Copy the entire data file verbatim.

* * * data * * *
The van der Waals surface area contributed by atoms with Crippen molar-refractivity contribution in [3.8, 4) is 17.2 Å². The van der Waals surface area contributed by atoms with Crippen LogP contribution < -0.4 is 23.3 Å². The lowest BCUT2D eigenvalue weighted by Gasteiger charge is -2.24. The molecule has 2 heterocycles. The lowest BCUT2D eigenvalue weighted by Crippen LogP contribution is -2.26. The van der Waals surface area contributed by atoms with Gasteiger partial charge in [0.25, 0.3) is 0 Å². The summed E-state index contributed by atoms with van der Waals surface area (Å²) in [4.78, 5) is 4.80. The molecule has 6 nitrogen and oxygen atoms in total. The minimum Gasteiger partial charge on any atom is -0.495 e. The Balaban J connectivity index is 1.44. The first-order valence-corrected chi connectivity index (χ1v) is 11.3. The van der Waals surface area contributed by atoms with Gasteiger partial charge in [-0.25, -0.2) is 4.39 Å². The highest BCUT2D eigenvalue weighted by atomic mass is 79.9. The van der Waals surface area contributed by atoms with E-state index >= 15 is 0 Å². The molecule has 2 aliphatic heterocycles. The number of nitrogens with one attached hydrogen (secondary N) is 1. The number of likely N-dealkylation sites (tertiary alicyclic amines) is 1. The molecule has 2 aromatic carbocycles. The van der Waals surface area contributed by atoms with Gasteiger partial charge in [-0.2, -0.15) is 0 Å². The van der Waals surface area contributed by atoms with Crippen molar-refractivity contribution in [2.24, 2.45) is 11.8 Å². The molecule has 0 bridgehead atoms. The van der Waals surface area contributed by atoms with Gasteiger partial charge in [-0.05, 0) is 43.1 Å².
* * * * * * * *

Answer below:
The van der Waals surface area contributed by atoms with Crippen molar-refractivity contribution in [3.8, 4) is 17.2 Å². The van der Waals surface area contributed by atoms with Crippen LogP contribution < -0.4 is 23.3 Å². The lowest BCUT2D eigenvalue weighted by Gasteiger charge is -2.24. The molecule has 2 heterocycles. The lowest BCUT2D eigenvalue weighted by Crippen LogP contribution is -2.26. The van der Waals surface area contributed by atoms with Gasteiger partial charge in [0.25, 0.3) is 0 Å². The summed E-state index contributed by atoms with van der Waals surface area (Å²) in [4.78, 5) is 4.80. The molecule has 6 nitrogen and oxygen atoms in total. The minimum Gasteiger partial charge on any atom is -0.495 e. The Balaban J connectivity index is 1.44. The first-order valence-corrected chi connectivity index (χ1v) is 11.3. The van der Waals surface area contributed by atoms with Gasteiger partial charge in [-0.25, -0.2) is 4.39 Å². The highest BCUT2D eigenvalue weighted by atomic mass is 79.9. The van der Waals surface area contributed by atoms with E-state index >= 15 is 0 Å². The molecule has 2 aliphatic heterocycles. The number of nitrogens with one attached hydrogen (secondary N) is 1. The number of likely N-dealkylation sites (tertiary alicyclic amines) is 1. The molecule has 2 aromatic carbocycles. The van der Waals surface area contributed by atoms with Gasteiger partial charge in [-0.2, -0.15) is 0 Å². The van der Waals surface area contributed by atoms with Crippen molar-refractivity contribution in [2.24, 2.45) is 11.8 Å². The molecule has 0 bridgehead atoms. The van der Waals surface area contributed by atoms with Gasteiger partial charge in [-0.05, 0) is 43.1 Å².